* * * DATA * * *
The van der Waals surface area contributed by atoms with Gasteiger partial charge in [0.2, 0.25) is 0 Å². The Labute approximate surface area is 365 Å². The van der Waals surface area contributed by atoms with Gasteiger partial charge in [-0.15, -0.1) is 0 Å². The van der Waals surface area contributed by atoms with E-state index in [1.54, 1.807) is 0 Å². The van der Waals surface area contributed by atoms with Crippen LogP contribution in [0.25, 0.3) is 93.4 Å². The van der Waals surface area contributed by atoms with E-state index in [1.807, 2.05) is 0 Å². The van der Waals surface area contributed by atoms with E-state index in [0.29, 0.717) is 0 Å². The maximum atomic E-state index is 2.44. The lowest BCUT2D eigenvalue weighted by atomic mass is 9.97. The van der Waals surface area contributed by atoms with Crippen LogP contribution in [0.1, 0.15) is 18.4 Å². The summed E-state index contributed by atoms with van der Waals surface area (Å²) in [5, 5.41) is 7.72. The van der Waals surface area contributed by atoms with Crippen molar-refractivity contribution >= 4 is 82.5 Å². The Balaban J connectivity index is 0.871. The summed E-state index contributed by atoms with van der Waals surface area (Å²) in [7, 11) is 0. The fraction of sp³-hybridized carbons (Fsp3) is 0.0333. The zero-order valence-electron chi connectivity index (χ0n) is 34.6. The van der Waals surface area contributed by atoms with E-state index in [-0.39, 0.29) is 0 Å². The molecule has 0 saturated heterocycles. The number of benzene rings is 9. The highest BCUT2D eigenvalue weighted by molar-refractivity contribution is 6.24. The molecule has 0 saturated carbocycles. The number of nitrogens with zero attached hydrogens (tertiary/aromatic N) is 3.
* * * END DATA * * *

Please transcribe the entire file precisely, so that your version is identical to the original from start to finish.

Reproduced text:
The van der Waals surface area contributed by atoms with Gasteiger partial charge in [0.2, 0.25) is 0 Å². The Labute approximate surface area is 365 Å². The van der Waals surface area contributed by atoms with Gasteiger partial charge in [-0.15, -0.1) is 0 Å². The van der Waals surface area contributed by atoms with E-state index in [1.54, 1.807) is 0 Å². The van der Waals surface area contributed by atoms with Crippen LogP contribution in [0.25, 0.3) is 93.4 Å². The van der Waals surface area contributed by atoms with E-state index in [1.807, 2.05) is 0 Å². The van der Waals surface area contributed by atoms with E-state index in [0.29, 0.717) is 0 Å². The maximum atomic E-state index is 2.44. The lowest BCUT2D eigenvalue weighted by atomic mass is 9.97. The van der Waals surface area contributed by atoms with Crippen LogP contribution in [0.1, 0.15) is 18.4 Å². The summed E-state index contributed by atoms with van der Waals surface area (Å²) in [5, 5.41) is 7.72. The van der Waals surface area contributed by atoms with Crippen molar-refractivity contribution >= 4 is 82.5 Å². The Balaban J connectivity index is 0.871. The summed E-state index contributed by atoms with van der Waals surface area (Å²) in [7, 11) is 0. The fraction of sp³-hybridized carbons (Fsp3) is 0.0333. The zero-order valence-electron chi connectivity index (χ0n) is 34.6. The van der Waals surface area contributed by atoms with E-state index in [-0.39, 0.29) is 0 Å². The molecule has 0 saturated heterocycles. The number of benzene rings is 9. The highest BCUT2D eigenvalue weighted by molar-refractivity contribution is 6.24. The molecule has 0 saturated carbocycles. The number of nitrogens with zero attached hydrogens (tertiary/aromatic N) is 3.